On Your Side: Has development triggered more flooding in Lemmon Valley?
The magnitude of the flooding in Lemmon Valley is something we have never seen before. Many residents are demanding answers about what has led to the flooding, and what can be done to prevent it from happening in the future.
One of them is Steve Hilton. He has lived in Lemmon Valley a long time, and he's never seen anything like the flooding that has devastated the area this winter.
What he has seen is a lot of development -- residential, retail and industrial. He and other residents wonder if any of that growth has contributed to the flooding we're now seeing.
"It was all rolling hills through here and it all absorbed water," he told us. "Now it's pavement and building and it no longer absorbs water."
Danny Cleous is another longtime Lemmon Valley resident who agrees with Hilton.
"Everything is paved or concrete, so there's no soaking up the water like it used to be back in the '80s," Cleous told us.
But city and county officials say that as part of the approval process for any project, developers must show they how they will mitigate drainage issues.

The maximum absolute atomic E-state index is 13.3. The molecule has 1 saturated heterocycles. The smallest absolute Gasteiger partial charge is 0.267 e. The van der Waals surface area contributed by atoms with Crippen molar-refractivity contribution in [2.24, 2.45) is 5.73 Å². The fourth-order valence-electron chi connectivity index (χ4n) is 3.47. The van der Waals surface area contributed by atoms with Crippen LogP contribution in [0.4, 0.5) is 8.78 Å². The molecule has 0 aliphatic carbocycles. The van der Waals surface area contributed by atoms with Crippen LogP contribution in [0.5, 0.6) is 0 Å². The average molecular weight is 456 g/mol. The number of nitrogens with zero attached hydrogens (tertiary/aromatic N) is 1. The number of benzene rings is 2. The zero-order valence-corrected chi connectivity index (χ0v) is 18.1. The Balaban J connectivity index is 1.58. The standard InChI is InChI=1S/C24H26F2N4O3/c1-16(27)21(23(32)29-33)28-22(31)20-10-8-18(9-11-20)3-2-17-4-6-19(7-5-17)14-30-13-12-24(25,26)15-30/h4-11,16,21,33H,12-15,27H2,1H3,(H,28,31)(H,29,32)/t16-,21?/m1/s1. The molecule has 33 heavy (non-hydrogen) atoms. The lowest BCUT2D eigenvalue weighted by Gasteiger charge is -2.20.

A hydrology report for a massive warehouse known as the Logisticenter off of Lemmon Drive and Military Road does show that water drainage could increase more than five times during a heavy rain event, compared to what the drainage was before the project was built.
The numbers in the report jump from 40 cubic feet per second to 212 cfs.
But planners say they took that into account and required the developer to build a giant retention pond to store excess run off on site until the water evaporates. The end result has to be no additional water running into the lake.
"We have development procedures in place where the pre-development flows are the same as the post development flows as far as the amount of water coming off the property," said Dave Solaro, the director of Washoe County's Community Services Department.
City and county officials say their planning policies are in place to protect residents as growth continues in and around Lemmon Valley.
It is a valley which poses unique challenges because nearly all of the water from the basin ends up in at the bottom of the valley, which is Swan Lake.
"It all pours into the lake from one place or another," said Hilton, the longtime resident.
There is some encouraging news to pass along. Washoe County commissioners approved a declaration of emergency Tuesday for Lemmon Valley. They'll have to vote on it again in two weeks, but at that point the county says the declaration could provide additional options for residents seeking assistance in the wake of the recent flooding.